Albion have revealed how they are taking care of their array of academy players during the Covid-19 crisis.

And that includes those who have been told they are being let go.

The club have offered some of their young players extra chance to impress after their season was cut short by coronavirus.

Even those who know they are being released have been offered a chance to return for pre-season if they cannot get fixed up elsewhere in what could be a tough summer.

It is all part of a complex few weeks which have seen academy boss John Morling and staff look after their young players as much as possible.

That is from a football perspective but also general well-being.

The fact this is contract time for many makes it even more complicated.

Morling said: “There’s obviously the June 30 date for the under-23 players, there’s April 1 for the under-18s and then there was the nine-to-16-year-olds.

“The 16s you in do December anyway, so they would have been done, but the younger ones, 9-14s, would have been the third Saturday in July.

“We decided in the foundation phase, the younger ones, we wouldn’t release any players no matter what.

“In the youth development phase, we have released a few but the parents knew the process that we had to go through.

“We give them the option of, ‘Do you want to know now, or would you rather wait until we come back training or a month after we come back training? How do you want it? We will do whatever’s best for your family’.

“As it turned out, most of them now have been told. There weren’t many, it was probably ten across all of our ages.

“They’ve all obviously found out now and, in terms of what goes on next, we will try and help them as much as possible.

“For our 23s who didn’t get contracts, they can come back with us in pre-season.

“We’ve obviously put stuff together to go to clubs.

“We’d have done that previously in terms of touching base with interested clubs to try and get them work next year.

“We will have done similar with our 18s, whether they want to carry on looking for clubs.

“One’s going to go to university in America, so that’s the sort of things that we try and arrange for them.

“With the younger ones, we offer them a variety of stuff, really. They can come back in pre-season if they want, to get themselves fit in order to go on trials.

“They’ve got access to education. Some of them have been doing education with the teachers regularly.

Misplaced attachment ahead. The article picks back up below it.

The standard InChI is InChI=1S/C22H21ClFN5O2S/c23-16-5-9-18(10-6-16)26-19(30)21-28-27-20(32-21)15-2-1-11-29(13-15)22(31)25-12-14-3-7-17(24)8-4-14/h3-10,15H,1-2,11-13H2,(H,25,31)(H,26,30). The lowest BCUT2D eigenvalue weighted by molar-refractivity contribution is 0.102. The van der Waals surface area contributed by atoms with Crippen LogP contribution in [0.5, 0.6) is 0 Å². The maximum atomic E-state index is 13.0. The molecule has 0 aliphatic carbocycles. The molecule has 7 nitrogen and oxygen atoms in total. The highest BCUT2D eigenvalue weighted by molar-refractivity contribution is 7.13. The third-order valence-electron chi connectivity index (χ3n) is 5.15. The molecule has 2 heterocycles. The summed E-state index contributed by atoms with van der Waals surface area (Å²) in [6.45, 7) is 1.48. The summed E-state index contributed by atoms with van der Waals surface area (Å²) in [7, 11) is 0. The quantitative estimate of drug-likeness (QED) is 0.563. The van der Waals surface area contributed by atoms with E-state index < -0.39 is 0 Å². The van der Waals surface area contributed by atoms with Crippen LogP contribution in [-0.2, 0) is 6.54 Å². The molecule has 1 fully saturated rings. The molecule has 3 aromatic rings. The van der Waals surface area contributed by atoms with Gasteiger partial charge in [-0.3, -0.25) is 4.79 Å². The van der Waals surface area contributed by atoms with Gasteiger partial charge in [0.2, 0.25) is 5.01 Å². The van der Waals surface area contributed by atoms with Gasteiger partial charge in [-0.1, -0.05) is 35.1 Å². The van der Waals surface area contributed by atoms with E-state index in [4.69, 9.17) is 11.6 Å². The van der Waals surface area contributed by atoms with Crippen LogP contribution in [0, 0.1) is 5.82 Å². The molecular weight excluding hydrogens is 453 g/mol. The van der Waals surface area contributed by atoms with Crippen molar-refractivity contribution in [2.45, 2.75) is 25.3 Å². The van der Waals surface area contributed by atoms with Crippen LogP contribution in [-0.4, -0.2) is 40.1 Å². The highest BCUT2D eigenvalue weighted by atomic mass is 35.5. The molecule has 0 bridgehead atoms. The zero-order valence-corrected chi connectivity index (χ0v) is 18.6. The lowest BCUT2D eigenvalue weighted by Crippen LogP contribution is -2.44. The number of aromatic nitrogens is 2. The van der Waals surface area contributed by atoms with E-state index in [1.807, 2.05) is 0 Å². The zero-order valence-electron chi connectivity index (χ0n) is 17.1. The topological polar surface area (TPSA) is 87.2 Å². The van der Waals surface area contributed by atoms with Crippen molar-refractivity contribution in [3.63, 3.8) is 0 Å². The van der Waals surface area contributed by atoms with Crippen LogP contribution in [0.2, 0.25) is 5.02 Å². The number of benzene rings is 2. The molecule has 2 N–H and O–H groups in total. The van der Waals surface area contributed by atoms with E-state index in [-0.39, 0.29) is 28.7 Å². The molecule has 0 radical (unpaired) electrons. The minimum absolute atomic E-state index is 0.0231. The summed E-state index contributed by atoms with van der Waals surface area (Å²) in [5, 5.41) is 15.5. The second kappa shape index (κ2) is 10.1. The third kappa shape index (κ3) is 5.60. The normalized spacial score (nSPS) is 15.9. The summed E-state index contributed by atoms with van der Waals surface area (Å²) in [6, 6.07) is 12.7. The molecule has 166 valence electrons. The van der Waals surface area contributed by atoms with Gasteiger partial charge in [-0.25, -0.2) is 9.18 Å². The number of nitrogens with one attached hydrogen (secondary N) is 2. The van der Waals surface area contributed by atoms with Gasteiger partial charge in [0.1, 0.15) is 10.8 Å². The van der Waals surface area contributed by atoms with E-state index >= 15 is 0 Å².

“Some have access to the welfare department or the performance psychology department.

“In everything we do, even though they might have been released, they are still welcome to continue the programme until they want to obviously leave and go to another club.

“Being a parent of a player that has been released before, sometimes the best thing is to say, ‘No, that’s it, that’s me done, I’m now going on to pastures new’ but everyone’s different.

“We try and cater for that person, the person who wants to go to another club and anything in-between, basically.

“We’re there for the parents and the players for whatever they need us for over these next number of months because it is a difficult time, one that I didn’t really want to do in this in this period.

“But we’re governed obviously by the rules in the game that we have to do that, but I think people tried hard to make sure we try and move the date but obviously it wasn’t possible.”

Albion have arranged various activities – not all of them football-related – to keep young players fit and engaged.

Morling does not expect them to be adversely affected by the break from normal business, other than in terms of team play and tactics.

He said: “They have still been able to train to a point.

“But kids are so adaptable, in a few months they will catch up.

“We will be quite positive with that.

“If that’s the only issues we’re going to have from this pandemic, I think everyone will be fine with that.

“We’ll catch that up in two, three, four months’ time. I don’t see there being too much of an issue with that.

“It’s the wider impact the pandemic is going to have, whether it be health, wellbeing, the financial side.

“Those will have a bigger effect than catching up three or four months of technical stuff.”